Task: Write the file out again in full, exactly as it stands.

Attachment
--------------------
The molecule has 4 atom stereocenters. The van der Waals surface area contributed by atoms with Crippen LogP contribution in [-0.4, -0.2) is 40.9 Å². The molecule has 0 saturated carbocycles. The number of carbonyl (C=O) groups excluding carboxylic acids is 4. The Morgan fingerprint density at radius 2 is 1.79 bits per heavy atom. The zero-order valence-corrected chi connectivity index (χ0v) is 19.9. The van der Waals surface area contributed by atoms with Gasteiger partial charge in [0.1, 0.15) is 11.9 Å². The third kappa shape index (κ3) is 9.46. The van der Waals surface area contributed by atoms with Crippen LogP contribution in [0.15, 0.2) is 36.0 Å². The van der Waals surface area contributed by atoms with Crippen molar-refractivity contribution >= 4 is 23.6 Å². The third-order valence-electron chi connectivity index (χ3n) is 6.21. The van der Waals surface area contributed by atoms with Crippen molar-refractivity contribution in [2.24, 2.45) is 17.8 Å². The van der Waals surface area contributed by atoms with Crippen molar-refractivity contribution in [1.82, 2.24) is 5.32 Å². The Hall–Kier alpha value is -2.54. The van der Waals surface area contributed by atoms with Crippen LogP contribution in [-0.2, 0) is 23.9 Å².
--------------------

The molecule has 4 atom stereocenters. The van der Waals surface area contributed by atoms with Crippen LogP contribution in [-0.4, -0.2) is 40.9 Å². The molecule has 0 saturated carbocycles. The number of carbonyl (C=O) groups excluding carboxylic acids is 4. The Morgan fingerprint density at radius 2 is 1.79 bits per heavy atom. The zero-order valence-corrected chi connectivity index (χ0v) is 19.9. The van der Waals surface area contributed by atoms with Gasteiger partial charge in [0.1, 0.15) is 11.9 Å². The third kappa shape index (κ3) is 9.46. The van der Waals surface area contributed by atoms with Crippen LogP contribution in [0.15, 0.2) is 36.0 Å². The van der Waals surface area contributed by atoms with Crippen molar-refractivity contribution >= 4 is 23.6 Å². The third-order valence-electron chi connectivity index (χ3n) is 6.21. The van der Waals surface area contributed by atoms with Crippen molar-refractivity contribution in [2.24, 2.45) is 17.8 Å². The van der Waals surface area contributed by atoms with Crippen molar-refractivity contribution in [1.82, 2.24) is 5.32 Å². The Hall–Kier alpha value is -2.54. The van der Waals surface area contributed by atoms with Crippen LogP contribution in [-0.2, 0) is 23.9 Å².